With that being said, Eichenberger’s imagery cannot be taken lightly. When discussing his work, he states, “Sculpture is my attempt to combine desirable and/or necessary attributes for navigating our post–911 world into symbolic form. It’s a messy business trying to decide what’s “right”! For example, gentleness sounds good, but too much of it and tyrants will rule. Heroism sounds good, but what if the saved aren’t worthy of the hero’s sacrifice?” These are considerations of Eichenberger’s as he utilizes the three dimensional realm to convey the complex question of what it means to be human. He incorporates such things as massive musculature, impossible balance, direct meaningful gaze, the tension of posture, animal analogy, as well scale to reflect the delicate battle of balance within mankind, as an individual or a society. “I don’t mind looking strange to others as I struggle to concoct the optimum balance of attributes to ethically deal with today’s out-of-balance world. The privilege of being alive is so enormous that I don’t mind putting enormous effort into appreciating it, observing it, and reflecting on it…and I use sculpture to do so.”
A person who is obsessed may well not consider themselves to be. This has been the case for me. I've simply been going along what appeared in my sketchbook, trying to stay out of the way. And rabbit ears kept showing up. On everything.
The obsession's first project was the physical challenge of keeping tall ears from falling down in the wet clay stage. I propped and skewered and accepted whatever motley shapes I could get to stand up. The familiar inner response of "that's cool, but you can do better" compelled me to keep trying again, and again, to form the perfect pair of hare's ears. By "perfect" I don't mean anatomically correct, but rather a vivid, insistent inner vision I was compelled to replicate in reality.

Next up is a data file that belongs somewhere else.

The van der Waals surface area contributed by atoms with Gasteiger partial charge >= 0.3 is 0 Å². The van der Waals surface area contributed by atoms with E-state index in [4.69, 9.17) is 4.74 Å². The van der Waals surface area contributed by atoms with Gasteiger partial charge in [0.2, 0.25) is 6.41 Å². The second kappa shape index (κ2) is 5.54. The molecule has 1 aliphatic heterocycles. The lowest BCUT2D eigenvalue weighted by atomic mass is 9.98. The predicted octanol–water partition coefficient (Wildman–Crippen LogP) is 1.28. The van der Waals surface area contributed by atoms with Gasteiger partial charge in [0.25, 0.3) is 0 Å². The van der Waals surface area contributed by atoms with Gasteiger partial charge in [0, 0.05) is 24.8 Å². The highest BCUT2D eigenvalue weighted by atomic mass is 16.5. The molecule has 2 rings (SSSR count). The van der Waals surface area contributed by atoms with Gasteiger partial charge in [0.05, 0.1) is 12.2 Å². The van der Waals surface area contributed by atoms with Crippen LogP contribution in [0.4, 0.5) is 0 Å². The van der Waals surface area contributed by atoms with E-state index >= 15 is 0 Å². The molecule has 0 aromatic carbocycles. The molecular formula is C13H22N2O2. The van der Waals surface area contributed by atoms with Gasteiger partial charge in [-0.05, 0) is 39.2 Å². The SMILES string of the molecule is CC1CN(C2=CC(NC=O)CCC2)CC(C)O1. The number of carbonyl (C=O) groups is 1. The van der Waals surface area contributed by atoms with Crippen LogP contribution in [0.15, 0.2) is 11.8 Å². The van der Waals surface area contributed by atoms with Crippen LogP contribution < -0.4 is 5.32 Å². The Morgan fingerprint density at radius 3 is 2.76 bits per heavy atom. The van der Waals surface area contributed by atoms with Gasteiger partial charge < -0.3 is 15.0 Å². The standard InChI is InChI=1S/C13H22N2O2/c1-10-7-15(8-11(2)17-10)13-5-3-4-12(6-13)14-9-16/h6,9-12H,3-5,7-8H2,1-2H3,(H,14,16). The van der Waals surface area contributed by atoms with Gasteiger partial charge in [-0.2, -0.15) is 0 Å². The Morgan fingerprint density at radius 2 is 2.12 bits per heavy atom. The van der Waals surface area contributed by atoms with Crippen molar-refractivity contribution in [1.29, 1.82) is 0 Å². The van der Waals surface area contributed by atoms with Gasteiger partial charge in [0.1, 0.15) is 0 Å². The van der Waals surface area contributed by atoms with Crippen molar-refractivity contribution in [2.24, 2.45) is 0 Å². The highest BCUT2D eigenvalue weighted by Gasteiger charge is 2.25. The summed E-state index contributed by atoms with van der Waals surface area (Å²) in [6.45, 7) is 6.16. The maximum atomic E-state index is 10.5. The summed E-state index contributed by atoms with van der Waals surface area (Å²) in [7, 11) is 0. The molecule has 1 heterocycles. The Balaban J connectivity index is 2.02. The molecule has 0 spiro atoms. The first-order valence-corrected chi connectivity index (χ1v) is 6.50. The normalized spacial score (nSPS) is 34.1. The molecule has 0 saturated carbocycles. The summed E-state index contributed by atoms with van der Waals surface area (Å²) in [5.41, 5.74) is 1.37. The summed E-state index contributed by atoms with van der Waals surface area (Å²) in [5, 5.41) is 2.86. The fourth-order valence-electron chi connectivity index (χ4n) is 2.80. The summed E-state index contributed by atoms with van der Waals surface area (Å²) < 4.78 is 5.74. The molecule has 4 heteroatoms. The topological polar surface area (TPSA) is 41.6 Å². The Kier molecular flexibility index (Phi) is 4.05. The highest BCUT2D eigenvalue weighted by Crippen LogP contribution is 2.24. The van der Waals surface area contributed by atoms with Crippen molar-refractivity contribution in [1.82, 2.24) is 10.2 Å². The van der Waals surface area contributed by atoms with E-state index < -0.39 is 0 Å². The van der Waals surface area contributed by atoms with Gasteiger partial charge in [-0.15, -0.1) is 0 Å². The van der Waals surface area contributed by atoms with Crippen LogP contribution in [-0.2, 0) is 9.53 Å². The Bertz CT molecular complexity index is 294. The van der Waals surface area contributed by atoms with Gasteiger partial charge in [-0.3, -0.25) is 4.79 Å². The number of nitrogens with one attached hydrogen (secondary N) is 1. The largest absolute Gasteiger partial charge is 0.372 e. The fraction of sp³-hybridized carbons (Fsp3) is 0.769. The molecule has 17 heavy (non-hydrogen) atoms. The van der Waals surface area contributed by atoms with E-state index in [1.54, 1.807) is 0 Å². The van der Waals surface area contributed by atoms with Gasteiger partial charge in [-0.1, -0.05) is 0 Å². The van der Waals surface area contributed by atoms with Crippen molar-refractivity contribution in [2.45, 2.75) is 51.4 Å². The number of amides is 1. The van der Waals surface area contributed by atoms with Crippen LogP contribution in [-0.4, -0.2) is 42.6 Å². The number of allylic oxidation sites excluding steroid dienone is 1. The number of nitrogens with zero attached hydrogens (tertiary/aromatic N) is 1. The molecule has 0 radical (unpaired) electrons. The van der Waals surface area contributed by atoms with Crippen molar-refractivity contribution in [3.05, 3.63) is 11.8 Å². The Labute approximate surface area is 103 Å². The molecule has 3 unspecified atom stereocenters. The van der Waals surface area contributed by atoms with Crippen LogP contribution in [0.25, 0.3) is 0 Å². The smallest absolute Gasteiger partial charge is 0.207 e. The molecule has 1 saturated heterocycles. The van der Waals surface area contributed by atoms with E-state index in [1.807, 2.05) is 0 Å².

I was/am mesmerized by the long slow curves, the tapering of the thickness of the clay, the ear shape's inherent structural integrity, the volume enclosed, the interaction of negative space between the ears, the flow of line from nose to eartip.
Dozens of iterations later, after developing better armatures and refining sculpting techniques, I have come much closer to matching that inner ideal of form/shape...and the obsession is vindicated as I draw my fingers along fired curves.
Just as romance can be diminished by over-analyzing, an obsession can dry up when exposed to light and air by rational critique. Is it even possible to purposely generate an obsession? wouldn't it then be a "pursuit"?
I experience strong right and left brain influences simultaneously. Too often this means my left brain heckles the right brain into submission. So I value a good obsession once in awhile. The trick is to look the other way and let it play out.
Obsess - Origin-late Middle English (in the sense [haunt, possess,] referring to an evil spirit); from Latin obsess- "besieged"
be obsessed - be fixated on/upon, be preoccupied with, be possessed by, be consumed with/by (thoughts of), have an obsession with; be infatuated with, be besotted with, be smitten with; informal have a thing about/for, be hung up about/on, have it bad for.
It starts with a thought or an idea...simple enough.
Then that thought creates an emotion.
That emotion intensifies and wants a way out of my head.
This is the point at which I start to experience my obsession.
The transition from thought to finished artwork is driven by a compulsion to express myself.
I can't seem to let go of that original thought until I see it transformed into something concrete.
This is a frustrating and exciting part of my creative process. I need to figure out how to communicate my thoughts and emotions without words.
At this point my hands need to do the talking and my brain has to give up to that process...not always an easy thing to do!
When my hands stop, I'm done.
I come out of my trance to discover the finished piece.
It really is a bit like magic!
My obsession is paint. The process of creating paintings comes out of this obsession, it is not so much the imagery that haunts me, the outcome of each piece, it is the journey getting there, the obsessive need to document daily the subtle changes of my life and perceptions. By beginning paintings without objection or direction, i allow the paint to lead me, letting the process of simply applying paint, with brush to canvas, lead me on a path of self discovery and honest, impulsive, reactions to each passing moment and change. This allows me to stay completely in the moment while i work, reacting to what the color, texture, and gesture of each stroke reveals to me. This reaction becomes a dialog between the developing work and my internal narrative, and it takes over my thoughts, my life. i obsess about the characters, why did they appear? what have them come to tell me? These thoughts stick with me all day and into my dreams, it has transcended from passion to obsession, allowing total integration of perception and expression.